Two hours later I was informed that the process was completed, and that I only need wait for the update of information. Three hours after than Extra-vehicular.com was up and running on the new site, all guns blazing. Unfortunately this meant that I have, at this stage, not finished the polish on this site. That’s right ladies and gents, I was unlucky because was lucky.

So in a rambling way what I am saying is: Sorry the site isn’t 100% at the moment, I am aware of the issues, and will be working to fix things. The rest of the Dirties have stepped up to the plate and given me some nice content to publish, to keep you all happy while I concentrate on getting things to my standards.

Fly lucky,

 

Hark

 

P.s. this is the first post on the new site… lets hope it goes well!

[fake edit] looks like www.Extra-vehicular.com isn’t working at the moment, I’ll be getting onto that asap. In the mean time, www.Extra-vehicular.org is functioning fine, so I will be using that in the short-term!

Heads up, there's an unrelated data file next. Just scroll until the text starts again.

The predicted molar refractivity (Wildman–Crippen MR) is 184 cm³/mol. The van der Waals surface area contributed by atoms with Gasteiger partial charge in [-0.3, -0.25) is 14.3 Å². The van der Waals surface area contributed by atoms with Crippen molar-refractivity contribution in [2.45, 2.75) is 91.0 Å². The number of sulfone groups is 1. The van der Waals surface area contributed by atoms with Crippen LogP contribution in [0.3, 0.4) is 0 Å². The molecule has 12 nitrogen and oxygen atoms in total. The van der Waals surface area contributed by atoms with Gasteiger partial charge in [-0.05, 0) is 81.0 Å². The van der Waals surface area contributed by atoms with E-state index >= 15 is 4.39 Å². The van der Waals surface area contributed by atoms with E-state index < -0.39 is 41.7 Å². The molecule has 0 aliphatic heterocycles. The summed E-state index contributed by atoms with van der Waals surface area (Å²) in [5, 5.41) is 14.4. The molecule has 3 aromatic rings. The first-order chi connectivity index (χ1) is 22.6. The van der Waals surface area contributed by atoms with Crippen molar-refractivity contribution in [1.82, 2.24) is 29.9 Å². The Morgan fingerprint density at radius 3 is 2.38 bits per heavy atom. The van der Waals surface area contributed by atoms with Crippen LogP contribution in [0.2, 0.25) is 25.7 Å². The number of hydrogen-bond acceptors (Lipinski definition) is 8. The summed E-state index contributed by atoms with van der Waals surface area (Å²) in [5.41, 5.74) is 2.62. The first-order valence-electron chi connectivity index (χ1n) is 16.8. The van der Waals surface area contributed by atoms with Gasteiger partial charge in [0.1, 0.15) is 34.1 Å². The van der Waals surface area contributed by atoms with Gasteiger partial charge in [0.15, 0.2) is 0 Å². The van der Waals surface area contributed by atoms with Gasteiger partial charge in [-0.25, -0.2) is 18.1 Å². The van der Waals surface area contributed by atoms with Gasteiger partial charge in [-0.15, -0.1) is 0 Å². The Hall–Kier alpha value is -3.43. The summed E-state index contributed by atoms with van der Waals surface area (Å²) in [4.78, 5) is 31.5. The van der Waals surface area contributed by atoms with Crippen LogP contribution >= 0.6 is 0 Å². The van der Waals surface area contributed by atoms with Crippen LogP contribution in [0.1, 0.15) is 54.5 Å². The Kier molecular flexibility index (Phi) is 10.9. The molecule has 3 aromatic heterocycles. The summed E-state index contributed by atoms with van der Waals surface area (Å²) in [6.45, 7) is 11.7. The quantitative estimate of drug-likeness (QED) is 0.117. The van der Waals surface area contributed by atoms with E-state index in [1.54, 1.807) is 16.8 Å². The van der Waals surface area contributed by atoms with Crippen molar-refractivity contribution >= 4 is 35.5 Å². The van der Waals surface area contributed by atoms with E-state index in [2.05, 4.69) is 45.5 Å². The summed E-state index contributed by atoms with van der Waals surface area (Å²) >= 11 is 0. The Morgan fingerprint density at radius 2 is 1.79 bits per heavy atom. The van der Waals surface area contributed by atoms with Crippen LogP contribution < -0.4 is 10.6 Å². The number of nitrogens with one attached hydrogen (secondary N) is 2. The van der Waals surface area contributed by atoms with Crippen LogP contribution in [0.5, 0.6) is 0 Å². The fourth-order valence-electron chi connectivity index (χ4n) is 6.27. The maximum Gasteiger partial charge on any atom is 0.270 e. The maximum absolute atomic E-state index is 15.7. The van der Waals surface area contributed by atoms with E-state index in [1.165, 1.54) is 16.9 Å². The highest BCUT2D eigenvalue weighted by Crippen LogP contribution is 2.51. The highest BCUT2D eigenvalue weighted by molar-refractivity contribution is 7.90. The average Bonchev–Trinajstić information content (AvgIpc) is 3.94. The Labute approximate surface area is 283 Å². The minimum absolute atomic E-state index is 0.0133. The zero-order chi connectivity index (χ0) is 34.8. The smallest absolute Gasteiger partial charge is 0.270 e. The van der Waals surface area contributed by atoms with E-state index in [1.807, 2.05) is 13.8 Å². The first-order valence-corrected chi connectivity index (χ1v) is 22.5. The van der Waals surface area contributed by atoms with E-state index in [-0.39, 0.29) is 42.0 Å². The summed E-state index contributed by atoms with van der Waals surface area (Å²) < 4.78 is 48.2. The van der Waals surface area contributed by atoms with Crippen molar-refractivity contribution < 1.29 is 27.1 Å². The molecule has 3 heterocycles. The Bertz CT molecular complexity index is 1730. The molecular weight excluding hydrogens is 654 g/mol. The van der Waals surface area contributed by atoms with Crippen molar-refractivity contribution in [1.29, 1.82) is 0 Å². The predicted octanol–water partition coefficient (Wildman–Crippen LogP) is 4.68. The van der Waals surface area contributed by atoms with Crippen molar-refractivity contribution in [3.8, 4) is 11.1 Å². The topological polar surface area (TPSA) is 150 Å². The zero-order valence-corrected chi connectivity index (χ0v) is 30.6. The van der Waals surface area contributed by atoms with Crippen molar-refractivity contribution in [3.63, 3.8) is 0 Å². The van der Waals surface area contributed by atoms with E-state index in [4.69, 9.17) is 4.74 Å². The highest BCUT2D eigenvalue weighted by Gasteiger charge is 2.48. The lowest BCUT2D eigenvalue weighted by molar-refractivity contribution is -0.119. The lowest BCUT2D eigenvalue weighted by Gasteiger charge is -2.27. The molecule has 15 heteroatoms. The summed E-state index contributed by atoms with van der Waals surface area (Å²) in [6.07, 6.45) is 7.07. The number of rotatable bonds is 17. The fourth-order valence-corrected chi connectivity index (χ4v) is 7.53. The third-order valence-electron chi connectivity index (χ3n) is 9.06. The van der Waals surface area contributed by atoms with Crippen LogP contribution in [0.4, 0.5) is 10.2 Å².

Mini games in Eve’s future?

As some of you will now have seen from Fanfest the idea of compact “mini games” is coming to our gaming
universe, at the moment it will be confined to exploration but I think this small “toe dip” into the murky waters of “mini gaming” is the tip of what could be some pretty big changes. It reminded me of a proposition I put forward some years ago on the eve-o forums that was also mini game based and I thought I would post it here for interest and maybe to spark debate. Shown below is the post in pretty much it’s original form……

The ancient post

Idea 1: Copying is the sincerest flattery…
Mass effect 2 style probing mini game using a audio/ visual queue as you hover over a asteroid representation to find the best areas of the asteroid to hit with your mining lasers. if you choose poorly (or not at all in the case of afk miners) you get a poorer yield (mining skills could improve the accuracy of the audio/ visual queue or the resolution you could scan at maybe). You could also have the rare “ultra dense” drops show as a special anomaly on this that you may miss if you do not check thoroughly) If you have not played mass effect 2 there are loads of vids on youtube of the probing mechanic but my forum foo is weak and I cant make a working linky. Sad face.
Idea 2: use a similar mechanic already in place….